Increasing value makes beehives target of thieves

Increasing value makes beehives target of thieves »Play Video
Beehives that had been stolen from United Honeybees are seen in an undated photo in Kern County, Calif. (Courtesy Bret Adee, American Honey Producers Association member)
BAKERSFIELD, Calif. (KBAK/KBFX) - Growers say beehives are getting more valuable every year, and they suspect that’s why hives were the target of a recent large heist. Kern County Sheriff officers say 256 hives were recently stolen, and the case is still under investigation.

Detective Corey Stacy says a local farmer noticed some missing hives, and then managed to spot them and report it. Stacy says the grower's hives were in the north end of the county, and the hives were spotted far to the south -- near East Panama Lane and Weedpatch Highway.

"There's actually identifying markers on all the boxes that show who they belong to," Stacy explained. "So the victim was able to identify his boxes, and that they were stolen."

From Murray Family Farms, Steve Murray says bees are vital to many of Kern's most important crops.

"Your almonds, your peaches, your berries, your cherries -- just about every permanent crop that we have, has to have bees," Murray told Eyewitness News. Growers rent bees from beekeepers, and the cost of that keeps going up.

Murray says he paid $150 per hive last year, and this season it's $175. So, a crook renting out stolen hives could make a bundle.

"Whoever is stealing these hives, would take them, represent themselves as the owners, and get paid $40,000 to $50,000," Murray said. Plus, he said the thieves could then move the hives to a second crop, and earn that much again.

"Obviously, it's somebody who's going to be someone who's a beekeeper," Murray speculates. "Most people don't bother with (hives) unless you're a beekeeper, and you know what you're doing."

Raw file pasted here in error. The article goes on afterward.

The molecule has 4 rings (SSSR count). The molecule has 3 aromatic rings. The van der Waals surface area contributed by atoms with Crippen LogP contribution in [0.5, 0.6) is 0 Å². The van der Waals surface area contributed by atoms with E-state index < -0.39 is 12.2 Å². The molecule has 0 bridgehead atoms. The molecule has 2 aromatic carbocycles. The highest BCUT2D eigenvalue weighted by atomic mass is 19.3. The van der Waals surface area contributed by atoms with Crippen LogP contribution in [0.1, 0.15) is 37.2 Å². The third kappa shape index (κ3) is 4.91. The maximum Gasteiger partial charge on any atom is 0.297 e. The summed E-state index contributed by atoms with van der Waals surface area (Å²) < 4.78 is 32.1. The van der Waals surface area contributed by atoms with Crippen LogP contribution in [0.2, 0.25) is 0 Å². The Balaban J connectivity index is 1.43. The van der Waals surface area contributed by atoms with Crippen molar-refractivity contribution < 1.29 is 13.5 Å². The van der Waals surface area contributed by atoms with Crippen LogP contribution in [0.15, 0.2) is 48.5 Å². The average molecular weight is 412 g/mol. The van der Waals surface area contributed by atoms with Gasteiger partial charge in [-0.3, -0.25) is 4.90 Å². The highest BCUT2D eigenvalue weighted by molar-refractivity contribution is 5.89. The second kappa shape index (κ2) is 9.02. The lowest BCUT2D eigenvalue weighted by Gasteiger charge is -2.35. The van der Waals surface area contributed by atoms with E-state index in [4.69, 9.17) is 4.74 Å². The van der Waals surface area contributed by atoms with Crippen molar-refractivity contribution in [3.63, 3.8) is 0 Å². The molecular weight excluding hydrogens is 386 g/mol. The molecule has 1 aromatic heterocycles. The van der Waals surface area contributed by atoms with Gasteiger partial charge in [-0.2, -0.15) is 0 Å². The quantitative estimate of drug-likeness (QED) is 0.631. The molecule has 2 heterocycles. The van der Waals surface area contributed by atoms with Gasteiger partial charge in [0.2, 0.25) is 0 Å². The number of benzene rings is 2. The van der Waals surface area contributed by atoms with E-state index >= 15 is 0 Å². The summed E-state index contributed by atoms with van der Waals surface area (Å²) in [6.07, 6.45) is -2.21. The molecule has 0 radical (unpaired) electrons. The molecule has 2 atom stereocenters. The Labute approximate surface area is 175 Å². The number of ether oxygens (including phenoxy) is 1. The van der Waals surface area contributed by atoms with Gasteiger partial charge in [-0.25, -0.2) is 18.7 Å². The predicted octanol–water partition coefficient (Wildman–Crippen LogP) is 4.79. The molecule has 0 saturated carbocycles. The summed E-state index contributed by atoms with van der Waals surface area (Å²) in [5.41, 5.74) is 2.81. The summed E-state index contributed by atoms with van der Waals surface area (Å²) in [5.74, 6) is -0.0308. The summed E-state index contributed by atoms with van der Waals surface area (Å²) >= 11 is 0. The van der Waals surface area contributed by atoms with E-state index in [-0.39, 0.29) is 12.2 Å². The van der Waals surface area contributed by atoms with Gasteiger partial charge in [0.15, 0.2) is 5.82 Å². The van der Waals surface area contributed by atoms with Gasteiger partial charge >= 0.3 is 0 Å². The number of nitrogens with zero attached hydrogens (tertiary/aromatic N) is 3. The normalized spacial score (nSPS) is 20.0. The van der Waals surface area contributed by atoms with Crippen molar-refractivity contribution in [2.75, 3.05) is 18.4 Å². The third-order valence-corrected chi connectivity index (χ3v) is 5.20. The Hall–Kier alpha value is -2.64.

And, he speculates the crooks needed the right equipment. "You have to have semis to carry off that many hives, or a couple of trucks," Murray says. "So, it was a sophisticated theft."

He adds hives are set out in fields and orchards in often remote areas. So, they're an easy target. But, they're also an increasingly valuable one.

There are fewer hives to go around because many bees have been dying recently from "colony collapse disorder." Murray says in up to 80 percent of the hives, the bees have been found dead.

He also says the demand for hives gets greater as more almonds are planted. That crop really relies on bees for pollination.

The sheriff's department reports Gabino Jordan Pena, 32, was arrested for charges including possession of stolen property and destruction of evidence. Officers say the identifying marks had been removed on some of the hive boxes. Investigators set the value of the stolen beehives at $40,000.

Officers say hives from at least two beekeeping companies were found at the location on East Panama Lane. Investigators say the case is ongoing, and anyone with information is urged to call 392-4370.

Murray says the big hive heist is very unfortunate, especially since he thinks the thieves must be familiar with the farming community.

"I'd say most people in agriculture have extremely high integrity, and beekeepers are part of that equation," Murray said. "But, there's always going to be some outlaws out there, and looking for an opportunity."